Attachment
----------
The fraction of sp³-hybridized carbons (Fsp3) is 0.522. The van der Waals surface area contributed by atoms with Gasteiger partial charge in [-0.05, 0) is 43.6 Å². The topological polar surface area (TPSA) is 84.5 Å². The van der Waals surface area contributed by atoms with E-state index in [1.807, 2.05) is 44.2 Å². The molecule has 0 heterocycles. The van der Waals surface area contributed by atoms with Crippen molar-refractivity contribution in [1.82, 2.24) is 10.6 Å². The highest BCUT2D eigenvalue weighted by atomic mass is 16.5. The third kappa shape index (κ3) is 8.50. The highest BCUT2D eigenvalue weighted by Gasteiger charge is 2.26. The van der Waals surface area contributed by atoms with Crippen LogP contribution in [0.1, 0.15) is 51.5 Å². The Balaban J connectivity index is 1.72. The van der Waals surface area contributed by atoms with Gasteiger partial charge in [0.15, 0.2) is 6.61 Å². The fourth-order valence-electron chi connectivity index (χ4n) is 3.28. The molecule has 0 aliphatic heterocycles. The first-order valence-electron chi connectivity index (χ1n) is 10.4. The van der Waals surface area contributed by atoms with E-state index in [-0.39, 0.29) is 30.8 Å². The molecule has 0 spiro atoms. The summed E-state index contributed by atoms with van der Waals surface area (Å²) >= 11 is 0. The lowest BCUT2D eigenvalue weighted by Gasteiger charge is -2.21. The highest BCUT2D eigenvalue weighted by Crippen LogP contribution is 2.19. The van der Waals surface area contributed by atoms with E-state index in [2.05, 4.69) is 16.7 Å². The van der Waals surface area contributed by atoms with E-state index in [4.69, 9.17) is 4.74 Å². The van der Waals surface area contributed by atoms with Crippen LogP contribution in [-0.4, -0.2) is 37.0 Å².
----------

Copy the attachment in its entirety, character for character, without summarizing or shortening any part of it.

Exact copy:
The fraction of sp³-hybridized carbons (Fsp3) is 0.522. The van der Waals surface area contributed by atoms with Gasteiger partial charge in [-0.05, 0) is 43.6 Å². The topological polar surface area (TPSA) is 84.5 Å². The van der Waals surface area contributed by atoms with E-state index in [1.807, 2.05) is 44.2 Å². The molecule has 0 heterocycles. The van der Waals surface area contributed by atoms with Crippen molar-refractivity contribution in [1.82, 2.24) is 10.6 Å². The highest BCUT2D eigenvalue weighted by atomic mass is 16.5. The third kappa shape index (κ3) is 8.50. The highest BCUT2D eigenvalue weighted by Gasteiger charge is 2.26. The van der Waals surface area contributed by atoms with Crippen LogP contribution in [0.1, 0.15) is 51.5 Å². The Balaban J connectivity index is 1.72. The van der Waals surface area contributed by atoms with Gasteiger partial charge in [0.15, 0.2) is 6.61 Å². The fourth-order valence-electron chi connectivity index (χ4n) is 3.28. The molecule has 0 aliphatic heterocycles. The first-order valence-electron chi connectivity index (χ1n) is 10.4. The van der Waals surface area contributed by atoms with E-state index in [-0.39, 0.29) is 30.8 Å². The molecule has 0 spiro atoms. The summed E-state index contributed by atoms with van der Waals surface area (Å²) >= 11 is 0. The lowest BCUT2D eigenvalue weighted by Gasteiger charge is -2.21. The highest BCUT2D eigenvalue weighted by Crippen LogP contribution is 2.19. The van der Waals surface area contributed by atoms with E-state index in [2.05, 4.69) is 16.7 Å². The van der Waals surface area contributed by atoms with E-state index in [4.69, 9.17) is 4.74 Å². The van der Waals surface area contributed by atoms with Crippen LogP contribution in [-0.4, -0.2) is 37.0 Å².